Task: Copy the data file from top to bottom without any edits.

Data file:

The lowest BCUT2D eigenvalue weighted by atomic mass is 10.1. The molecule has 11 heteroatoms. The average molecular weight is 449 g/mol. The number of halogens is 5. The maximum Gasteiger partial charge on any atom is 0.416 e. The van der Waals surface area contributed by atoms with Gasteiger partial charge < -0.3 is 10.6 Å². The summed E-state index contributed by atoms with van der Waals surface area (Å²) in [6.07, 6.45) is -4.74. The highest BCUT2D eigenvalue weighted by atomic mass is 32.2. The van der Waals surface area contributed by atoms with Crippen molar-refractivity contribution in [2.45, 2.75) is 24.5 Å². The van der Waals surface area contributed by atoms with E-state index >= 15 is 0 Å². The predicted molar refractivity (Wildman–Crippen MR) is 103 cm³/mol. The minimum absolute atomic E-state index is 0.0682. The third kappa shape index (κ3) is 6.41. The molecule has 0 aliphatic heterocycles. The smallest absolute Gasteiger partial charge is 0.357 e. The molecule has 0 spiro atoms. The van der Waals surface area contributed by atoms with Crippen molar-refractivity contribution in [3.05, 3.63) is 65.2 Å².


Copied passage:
The lowest BCUT2D eigenvalue weighted by atomic mass is 10.1. The molecule has 11 heteroatoms. The average molecular weight is 449 g/mol. The number of halogens is 5. The maximum Gasteiger partial charge on any atom is 0.416 e. The van der Waals surface area contributed by atoms with Gasteiger partial charge < -0.3 is 10.6 Å². The summed E-state index contributed by atoms with van der Waals surface area (Å²) in [6.07, 6.45) is -4.74. The highest BCUT2D eigenvalue weighted by atomic mass is 32.2. The van der Waals surface area contributed by atoms with Crippen molar-refractivity contribution in [2.45, 2.75) is 24.5 Å². The van der Waals surface area contributed by atoms with E-state index >= 15 is 0 Å². The predicted molar refractivity (Wildman–Crippen MR) is 103 cm³/mol. The minimum absolute atomic E-state index is 0.0682. The third kappa shape index (κ3) is 6.41. The molecule has 0 aliphatic heterocycles. The smallest absolute Gasteiger partial charge is 0.357 e. The molecule has 0 spiro atoms. The van der Waals surface area contributed by atoms with Crippen molar-refractivity contribution in [3.05, 3.63) is 65.2 Å².